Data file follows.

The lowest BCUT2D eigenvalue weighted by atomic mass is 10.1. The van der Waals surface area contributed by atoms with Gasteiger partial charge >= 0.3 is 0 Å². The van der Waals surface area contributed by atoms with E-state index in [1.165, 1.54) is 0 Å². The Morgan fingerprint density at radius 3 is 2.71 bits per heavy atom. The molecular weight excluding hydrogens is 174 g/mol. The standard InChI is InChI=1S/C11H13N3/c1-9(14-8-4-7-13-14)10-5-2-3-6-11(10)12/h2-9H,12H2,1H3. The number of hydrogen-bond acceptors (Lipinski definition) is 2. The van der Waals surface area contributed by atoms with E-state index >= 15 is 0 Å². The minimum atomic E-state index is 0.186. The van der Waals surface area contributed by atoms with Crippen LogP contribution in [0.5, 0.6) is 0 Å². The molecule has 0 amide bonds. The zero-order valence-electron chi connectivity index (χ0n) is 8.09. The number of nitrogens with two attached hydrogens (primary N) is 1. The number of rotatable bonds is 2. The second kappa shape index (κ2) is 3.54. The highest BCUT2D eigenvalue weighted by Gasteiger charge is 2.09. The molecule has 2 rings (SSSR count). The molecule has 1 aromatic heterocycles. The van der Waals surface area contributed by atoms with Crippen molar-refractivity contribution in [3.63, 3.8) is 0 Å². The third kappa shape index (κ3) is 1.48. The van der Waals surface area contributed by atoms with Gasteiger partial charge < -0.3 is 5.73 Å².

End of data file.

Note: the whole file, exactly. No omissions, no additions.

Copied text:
The lowest BCUT2D eigenvalue weighted by atomic mass is 10.1. The van der Waals surface area contributed by atoms with Gasteiger partial charge >= 0.3 is 0 Å². The van der Waals surface area contributed by atoms with E-state index in [1.165, 1.54) is 0 Å². The Morgan fingerprint density at radius 3 is 2.71 bits per heavy atom. The molecular weight excluding hydrogens is 174 g/mol. The standard InChI is InChI=1S/C11H13N3/c1-9(14-8-4-7-13-14)10-5-2-3-6-11(10)12/h2-9H,12H2,1H3. The number of hydrogen-bond acceptors (Lipinski definition) is 2. The van der Waals surface area contributed by atoms with E-state index >= 15 is 0 Å². The minimum atomic E-state index is 0.186. The van der Waals surface area contributed by atoms with Crippen LogP contribution in [0.5, 0.6) is 0 Å². The molecule has 0 amide bonds. The zero-order valence-electron chi connectivity index (χ0n) is 8.09. The number of nitrogens with two attached hydrogens (primary N) is 1. The number of rotatable bonds is 2. The second kappa shape index (κ2) is 3.54. The highest BCUT2D eigenvalue weighted by Gasteiger charge is 2.09. The molecule has 2 rings (SSSR count). The molecule has 1 aromatic heterocycles. The van der Waals surface area contributed by atoms with Crippen molar-refractivity contribution in [3.63, 3.8) is 0 Å². The third kappa shape index (κ3) is 1.48. The van der Waals surface area contributed by atoms with Gasteiger partial charge < -0.3 is 5.73 Å².